The International Convention Centre (ICC) is a major conference venue in Birmingham, England. The centre incorporates Symphony Hall and faces Centenary Square, with another entrance leading to the canals of Birmingham. The Westside area, which includes Brindleyplace, is opposite the building on the other side of the canal. The centre is owned and operated by the NEC Group, who are also responsible for the nearby Arena Birmingham, just to the west of the complex.
|The ICC, Birmingham|
|Location||Birmingham, United Kingdom|
|Architect||Percy Thomas Partnership|
Renton Howard Wood Levin
|Inaugurated||12 June 1991|
|Opened||2 April 1991|
|• Total space||9,104 m2 (97,990 sq ft)|
|• Exhibit hall floor||3,050 m2 (32,800 sq ft)|
|• Ballroom||3,856 m2 (41,510 sq ft)|
History and constructionEdit
The building was designed by Percy Thomas Partnership and Renton Howard Wood Levin. The foundation stone was laid by Jacques Delors as a start of another 4 years and 5 months of construction. In all, over 1,500 workers helped construct the building. Over 60,000 cubic metres of concrete were used. The site was opened on 12 June 1991 by Queen Elizabeth II. Funds of £49.7 million were provided by the European Council. The total cost of construction was £200 million.
It is on the site of the Prince of Wales Theatre and Bingley Hall, the world's first purpose-built exhibition hall, opened in 1850. Also on the site were numerous houses fronting King Edward's Place as well as a brewery and inn. On the eastern side of this was King Alfreds Place which was also fronted by houses and a hotel. A listed Victorian cast iron urinal was removed before construction began, on condition that it be re-erected. Although it was taken to Tyseley Locomotive Works, it has never been restored.
On a specified date in August, the building is used by companies, organisations and/ or individuals as part of "Discovery Day" which features events co-ordinated all over the city. In 2004, an area was used as an indoor country fair. The fair featured a Ferris wheel and small rides. In spring 2008, the hall hosted its first party political conference, for the Labour Party. The venue has since hosted party conferences for all three main political parties over successive years.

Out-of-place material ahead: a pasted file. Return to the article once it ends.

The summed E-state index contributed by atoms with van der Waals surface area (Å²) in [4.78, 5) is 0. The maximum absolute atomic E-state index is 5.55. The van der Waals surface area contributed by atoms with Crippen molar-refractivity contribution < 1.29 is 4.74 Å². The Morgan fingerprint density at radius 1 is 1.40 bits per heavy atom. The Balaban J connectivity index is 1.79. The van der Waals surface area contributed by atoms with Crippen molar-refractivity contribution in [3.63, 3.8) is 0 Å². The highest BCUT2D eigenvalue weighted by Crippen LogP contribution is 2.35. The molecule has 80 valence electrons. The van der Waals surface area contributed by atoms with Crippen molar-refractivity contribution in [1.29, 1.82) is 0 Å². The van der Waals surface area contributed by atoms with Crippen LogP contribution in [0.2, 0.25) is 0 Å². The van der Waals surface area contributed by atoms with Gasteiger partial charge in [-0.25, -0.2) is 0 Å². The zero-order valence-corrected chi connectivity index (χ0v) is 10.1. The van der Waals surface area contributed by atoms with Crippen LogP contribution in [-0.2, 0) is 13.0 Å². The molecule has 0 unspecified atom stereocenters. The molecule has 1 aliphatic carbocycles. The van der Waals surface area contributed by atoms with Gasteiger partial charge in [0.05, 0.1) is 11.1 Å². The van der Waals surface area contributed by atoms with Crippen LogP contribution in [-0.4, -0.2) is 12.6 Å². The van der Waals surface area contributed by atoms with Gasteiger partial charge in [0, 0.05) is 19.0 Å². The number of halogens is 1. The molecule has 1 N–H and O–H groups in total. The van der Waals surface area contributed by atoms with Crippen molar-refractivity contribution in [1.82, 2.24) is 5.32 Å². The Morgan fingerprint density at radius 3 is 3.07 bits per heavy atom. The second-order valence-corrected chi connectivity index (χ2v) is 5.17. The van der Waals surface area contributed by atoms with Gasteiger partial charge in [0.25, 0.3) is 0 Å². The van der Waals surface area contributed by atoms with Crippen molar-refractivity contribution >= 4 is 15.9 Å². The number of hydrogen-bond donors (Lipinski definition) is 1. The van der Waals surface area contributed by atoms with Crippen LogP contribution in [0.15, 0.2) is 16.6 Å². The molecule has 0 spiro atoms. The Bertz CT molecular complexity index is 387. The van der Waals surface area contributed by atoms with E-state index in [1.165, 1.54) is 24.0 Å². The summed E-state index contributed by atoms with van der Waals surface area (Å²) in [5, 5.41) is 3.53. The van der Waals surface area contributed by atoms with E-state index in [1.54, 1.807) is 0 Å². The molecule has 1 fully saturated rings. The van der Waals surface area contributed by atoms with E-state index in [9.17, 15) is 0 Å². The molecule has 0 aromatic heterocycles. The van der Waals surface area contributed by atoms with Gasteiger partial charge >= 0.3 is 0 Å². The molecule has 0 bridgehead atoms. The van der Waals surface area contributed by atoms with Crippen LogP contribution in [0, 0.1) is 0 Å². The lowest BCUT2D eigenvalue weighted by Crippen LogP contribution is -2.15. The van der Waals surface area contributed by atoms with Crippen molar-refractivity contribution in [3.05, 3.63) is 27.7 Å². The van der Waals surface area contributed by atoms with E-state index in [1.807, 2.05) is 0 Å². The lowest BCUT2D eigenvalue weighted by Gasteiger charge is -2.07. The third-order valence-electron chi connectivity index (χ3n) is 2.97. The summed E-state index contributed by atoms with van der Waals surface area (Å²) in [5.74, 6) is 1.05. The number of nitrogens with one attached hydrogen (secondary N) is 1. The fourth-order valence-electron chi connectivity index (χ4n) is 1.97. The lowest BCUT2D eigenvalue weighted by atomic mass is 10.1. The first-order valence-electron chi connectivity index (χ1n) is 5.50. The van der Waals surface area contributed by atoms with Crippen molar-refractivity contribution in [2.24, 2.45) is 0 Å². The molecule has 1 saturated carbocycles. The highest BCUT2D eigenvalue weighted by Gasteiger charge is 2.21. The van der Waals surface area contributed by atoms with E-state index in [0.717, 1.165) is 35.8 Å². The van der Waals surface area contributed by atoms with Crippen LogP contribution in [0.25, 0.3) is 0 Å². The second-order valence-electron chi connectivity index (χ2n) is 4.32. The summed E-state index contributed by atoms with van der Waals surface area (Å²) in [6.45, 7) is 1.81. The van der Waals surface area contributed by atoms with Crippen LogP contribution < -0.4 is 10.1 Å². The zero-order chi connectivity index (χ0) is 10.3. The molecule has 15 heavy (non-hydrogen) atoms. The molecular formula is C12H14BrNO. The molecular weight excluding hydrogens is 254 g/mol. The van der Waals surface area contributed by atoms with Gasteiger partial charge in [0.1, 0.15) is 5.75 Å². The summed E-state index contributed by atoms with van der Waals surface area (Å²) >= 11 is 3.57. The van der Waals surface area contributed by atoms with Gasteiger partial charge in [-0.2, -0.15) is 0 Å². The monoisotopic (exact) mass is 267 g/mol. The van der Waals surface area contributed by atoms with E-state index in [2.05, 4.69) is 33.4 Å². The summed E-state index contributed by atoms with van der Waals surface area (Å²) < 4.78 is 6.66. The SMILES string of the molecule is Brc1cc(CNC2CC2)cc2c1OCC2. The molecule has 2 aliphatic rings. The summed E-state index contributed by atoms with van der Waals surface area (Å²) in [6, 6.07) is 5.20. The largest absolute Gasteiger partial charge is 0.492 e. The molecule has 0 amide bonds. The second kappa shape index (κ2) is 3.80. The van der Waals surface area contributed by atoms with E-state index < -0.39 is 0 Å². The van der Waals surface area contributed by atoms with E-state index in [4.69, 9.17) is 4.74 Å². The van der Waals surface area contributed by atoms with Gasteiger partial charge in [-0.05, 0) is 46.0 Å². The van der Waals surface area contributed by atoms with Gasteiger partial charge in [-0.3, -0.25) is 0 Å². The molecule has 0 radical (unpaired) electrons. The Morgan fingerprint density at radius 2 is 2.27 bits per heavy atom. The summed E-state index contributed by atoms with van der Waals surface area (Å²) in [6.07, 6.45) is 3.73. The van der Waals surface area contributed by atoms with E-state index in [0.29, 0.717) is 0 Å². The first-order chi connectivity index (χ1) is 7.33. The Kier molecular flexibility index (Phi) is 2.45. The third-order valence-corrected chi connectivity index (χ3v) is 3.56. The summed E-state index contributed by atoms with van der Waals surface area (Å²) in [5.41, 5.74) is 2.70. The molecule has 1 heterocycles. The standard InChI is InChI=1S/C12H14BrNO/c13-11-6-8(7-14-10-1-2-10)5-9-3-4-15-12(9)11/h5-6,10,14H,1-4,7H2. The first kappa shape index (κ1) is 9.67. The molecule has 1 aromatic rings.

The façade of the building is covered in blue tinted windows and white stone cladding. The entrance is adorned by a neon sculpture, by Ron Hasledon, named "Birdlife" which hangs above it. The entrance is used as a small performance area and small protests are sometimes held there. The south side of the building features a link bridge to the Hyatt Regency Hotel. When the pre-fabricated connecting bridge was delivered, it was found to be too short, as the plans for the hotel had been modified, moving it away from the ICC slightly, but the bridge makers had not been informed.
Inside the building, numerous connecting bridges and walkways line the atrium overhead connecting the ten halls and ten additional meeting rooms. The ICC has a total capacity of 8,000 delegates. The largest hall, Hall 3, can hold up to 3,000 delegates when fully using its 3,050m2 space.
|Room||Floor Area (m2)||Maximum Capacity|
Within the mall there are a number of concessions, including a branch of Castle Fine Art which sells original paintings and prints, a WHSmith store, coffee shops including a Starbucks store as well as the box office for tickets for both Symphony Hall and other local theatres. Hotdesking space is also available with computers providing internet access.
- Labour Party Annual Conference – Online Application Archived 10 July 2011 at the Wayback Machine
- Malcolm Miles (1997). Art, Space and the City: Public Art and Urban Futures. Routledge. p. 115. ISBN 0-415-13942-2.
- "The Venue-Detailed Plans". The NEC Group. Archived from the original on 27 February 2009.